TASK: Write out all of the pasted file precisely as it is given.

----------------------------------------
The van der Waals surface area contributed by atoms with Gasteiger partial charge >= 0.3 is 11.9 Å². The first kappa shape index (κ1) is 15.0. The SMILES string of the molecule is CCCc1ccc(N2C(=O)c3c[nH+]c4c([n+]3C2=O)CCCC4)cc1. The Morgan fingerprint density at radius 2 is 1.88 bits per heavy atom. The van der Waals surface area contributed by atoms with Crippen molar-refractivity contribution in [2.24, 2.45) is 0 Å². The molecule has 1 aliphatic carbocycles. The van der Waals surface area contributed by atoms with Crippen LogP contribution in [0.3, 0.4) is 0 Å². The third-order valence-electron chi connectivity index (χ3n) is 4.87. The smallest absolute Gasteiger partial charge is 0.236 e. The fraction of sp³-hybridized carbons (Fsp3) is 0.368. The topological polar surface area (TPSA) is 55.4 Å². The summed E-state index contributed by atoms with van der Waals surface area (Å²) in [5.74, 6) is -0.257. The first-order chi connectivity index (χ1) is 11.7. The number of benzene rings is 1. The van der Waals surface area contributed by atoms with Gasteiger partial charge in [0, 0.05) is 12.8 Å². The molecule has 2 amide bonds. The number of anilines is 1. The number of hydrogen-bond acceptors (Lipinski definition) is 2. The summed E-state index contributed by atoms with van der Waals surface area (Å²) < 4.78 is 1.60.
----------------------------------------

The van der Waals surface area contributed by atoms with Gasteiger partial charge >= 0.3 is 11.9 Å². The first kappa shape index (κ1) is 15.0. The SMILES string of the molecule is CCCc1ccc(N2C(=O)c3c[nH+]c4c([n+]3C2=O)CCCC4)cc1. The Morgan fingerprint density at radius 2 is 1.88 bits per heavy atom. The van der Waals surface area contributed by atoms with Crippen molar-refractivity contribution in [2.24, 2.45) is 0 Å². The molecule has 1 aliphatic carbocycles. The van der Waals surface area contributed by atoms with Crippen LogP contribution in [0.3, 0.4) is 0 Å². The third-order valence-electron chi connectivity index (χ3n) is 4.87. The smallest absolute Gasteiger partial charge is 0.236 e. The fraction of sp³-hybridized carbons (Fsp3) is 0.368. The topological polar surface area (TPSA) is 55.4 Å². The summed E-state index contributed by atoms with van der Waals surface area (Å²) in [5.74, 6) is -0.257. The first-order chi connectivity index (χ1) is 11.7. The number of benzene rings is 1. The van der Waals surface area contributed by atoms with Gasteiger partial charge in [0, 0.05) is 12.8 Å². The molecule has 2 amide bonds. The number of anilines is 1. The number of hydrogen-bond acceptors (Lipinski definition) is 2. The summed E-state index contributed by atoms with van der Waals surface area (Å²) < 4.78 is 1.60.